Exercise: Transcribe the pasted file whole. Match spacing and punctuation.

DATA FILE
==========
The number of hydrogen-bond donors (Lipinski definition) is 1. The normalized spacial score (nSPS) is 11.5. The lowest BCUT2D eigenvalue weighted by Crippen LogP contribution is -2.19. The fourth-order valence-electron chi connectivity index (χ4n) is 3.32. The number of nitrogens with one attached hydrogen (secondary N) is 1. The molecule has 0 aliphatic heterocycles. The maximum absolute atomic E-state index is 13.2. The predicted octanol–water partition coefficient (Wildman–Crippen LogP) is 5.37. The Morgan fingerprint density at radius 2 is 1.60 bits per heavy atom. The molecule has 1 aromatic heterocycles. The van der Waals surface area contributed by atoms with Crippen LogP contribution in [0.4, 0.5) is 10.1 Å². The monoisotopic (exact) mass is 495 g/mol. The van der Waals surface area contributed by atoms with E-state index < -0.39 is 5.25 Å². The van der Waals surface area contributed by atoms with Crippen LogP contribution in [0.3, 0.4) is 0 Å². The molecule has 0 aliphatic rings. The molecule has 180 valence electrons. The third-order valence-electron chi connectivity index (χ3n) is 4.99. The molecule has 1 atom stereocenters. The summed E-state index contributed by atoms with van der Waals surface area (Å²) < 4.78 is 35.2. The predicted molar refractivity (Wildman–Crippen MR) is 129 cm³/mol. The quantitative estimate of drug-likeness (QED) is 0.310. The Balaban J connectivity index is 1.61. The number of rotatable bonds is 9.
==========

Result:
The number of hydrogen-bond donors (Lipinski definition) is 1. The normalized spacial score (nSPS) is 11.5. The lowest BCUT2D eigenvalue weighted by Crippen LogP contribution is -2.19. The fourth-order valence-electron chi connectivity index (χ4n) is 3.32. The number of nitrogens with one attached hydrogen (secondary N) is 1. The molecule has 0 aliphatic heterocycles. The maximum absolute atomic E-state index is 13.2. The predicted octanol–water partition coefficient (Wildman–Crippen LogP) is 5.37. The Morgan fingerprint density at radius 2 is 1.60 bits per heavy atom. The molecule has 1 aromatic heterocycles. The van der Waals surface area contributed by atoms with Crippen LogP contribution in [0.4, 0.5) is 10.1 Å². The monoisotopic (exact) mass is 495 g/mol. The van der Waals surface area contributed by atoms with E-state index < -0.39 is 5.25 Å². The van der Waals surface area contributed by atoms with Crippen LogP contribution in [0.3, 0.4) is 0 Å². The molecule has 0 aliphatic rings. The molecule has 180 valence electrons. The third-order valence-electron chi connectivity index (χ3n) is 4.99. The molecule has 1 atom stereocenters. The summed E-state index contributed by atoms with van der Waals surface area (Å²) < 4.78 is 35.2. The predicted molar refractivity (Wildman–Crippen MR) is 129 cm³/mol. The quantitative estimate of drug-likeness (QED) is 0.310. The Balaban J connectivity index is 1.61. The number of rotatable bonds is 9.